As I’m sure you know, it’s not an easy feat to succeed in modern business. The problem is compounded - particularly for small businesses - when it comes to finding and holding onto great employees. In light of this, today we’re going to have a quick look at some statistics around employee retention in the context of US organisations. While this data might be specific to the US, it no doubt shines a light on overall trends that impact all organisations big and small.
Three Million Americans Quit Their Job each month.
According to data from the US Bureau of Labor Statistics, three-and-a-half million Americans quit their job each month, and this number doesn’t even touch on involuntary termination and layoffs. I’m starting off with this statistic intentionally to put into clear terms the size and scope of the problem that enterprise faces as they try to retain great staff. In addition to this, it’s been said that 80% of staff members are either actively looking for a new job, or are open to having a new job if the opportunity presented itself.
A study 1,000 Workers Found that 31% Have Quit a Job in the First Six-Months.
Data published by HR firm, BambooHR shows that shortfalls in an organisation’s onboarding process will often lead employees to quit before the six-month mark. Their research shows a clear correlation between organisations that have a sub-par onboarding process and a lack of employee retention, which goes to show that if you’re not willing to make investments in your staff right from the start, they’re more likely to leave your organisation for one that they feel valued at. There can also be frustration for a new staff member if roles and responsibilities and expectations aren’t clearly defined, so this statistic goes to show that if your organisation takes the onboarding process more seriously and even implements a new onboarding process, you’re more likely to train and retain your new members of staff.
More than 50% of Organisations Globally Have a Problem Retaining Staff.
There was a study published by Willis Towers Watson, turnover and attrition rates have been increasing alongside increase hiring rates. The firm put the number at more than 50% of organisations that are currently facing a crisis when it comes to employee retention. I’d argue that this figure applies to all organisations currently operating, regardless of their size and operations. If your organisation can’t successfully hold onto its key players, it’s at a significant disadvantage when it comes to competing in a dynamic landscape and delivering on its most important promises to clients. It’s also disastrous when it comes to successfully creating a vibrant, productive and safe working environment that encourages staff members to produce their best efforts.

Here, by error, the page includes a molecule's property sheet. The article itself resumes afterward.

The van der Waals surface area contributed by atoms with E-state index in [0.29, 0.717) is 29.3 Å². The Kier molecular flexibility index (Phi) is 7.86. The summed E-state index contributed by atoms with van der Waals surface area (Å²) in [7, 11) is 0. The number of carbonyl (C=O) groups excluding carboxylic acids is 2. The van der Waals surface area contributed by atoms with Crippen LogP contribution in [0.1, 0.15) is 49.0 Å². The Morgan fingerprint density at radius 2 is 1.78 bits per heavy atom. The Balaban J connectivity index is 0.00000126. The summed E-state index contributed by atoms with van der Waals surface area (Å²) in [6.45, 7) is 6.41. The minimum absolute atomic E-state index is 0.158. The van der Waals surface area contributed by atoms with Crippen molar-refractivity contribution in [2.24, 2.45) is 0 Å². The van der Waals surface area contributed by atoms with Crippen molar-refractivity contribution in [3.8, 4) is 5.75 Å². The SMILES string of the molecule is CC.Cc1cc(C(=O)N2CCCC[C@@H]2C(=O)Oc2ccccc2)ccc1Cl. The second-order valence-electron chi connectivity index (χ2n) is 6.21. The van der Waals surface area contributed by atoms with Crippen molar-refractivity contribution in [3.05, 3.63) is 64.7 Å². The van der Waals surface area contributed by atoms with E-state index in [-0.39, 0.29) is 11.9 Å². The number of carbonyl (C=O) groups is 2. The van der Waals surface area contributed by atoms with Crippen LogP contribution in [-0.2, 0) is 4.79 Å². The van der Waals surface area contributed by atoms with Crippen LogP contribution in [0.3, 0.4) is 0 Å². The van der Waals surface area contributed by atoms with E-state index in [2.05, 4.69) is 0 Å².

87% of HR Leaders Say Improving Retention is of ‘Critical’ or High Priority Over the Next Five Years.
In a number of ways, it must be frustrating to occupy the position of a HR manager in an orgasation, due to the way in which the problem has been so clearly defined in the mind of those managers, but CEOs and other executives can often be distracted by the day-to-day operations that they haven’t taken a step back and analysed it with a macro lens. Research published by Kronos and Future Workplace shows that 87% of these HR leaders are both aware of the challenge and the risks associated with a lack of employee retention, so much so that they’ve stated it’s one of their most existential concerns as an organisation continues to operate into the future. The problem for those HR managers, however, is that limitations of an organisation’s time and resources can often hinder progress in this context.
Costs of replacing a highly-trained employee can be more than 200% of their salary.
We’re going to end on this point because it’s a perfect summation of the problem in action, and how your organisation can further benefit from retaining some of its best members of staff. This phenomenon was expanded upon by HR Cloud who published a blog post titled “the real cost of employee turnover.” The research cited in the post states that for low-paying jobs (under USD $30,000 a year) the costs for an organisation associated with finding a replacement stand at around 16% of their salary. This figure increases to 20% of an employee’s salary for a $30-50,000 role, and an astounding 213% for highly-educated, specialist roles. To put this into a clear picture, the cost to replace a CEO being paid USD $100,000 is, according to their research, $213,000.
In the near future, we’ll unpack these statistics even further and also go into some more detail on the reasons why employees are quick to leave some organisations while staying loyal to others, and how organisations can better improve their employee retention skills as you move into the future.
For now, thanks for your time, and I’ll see you in the next piece.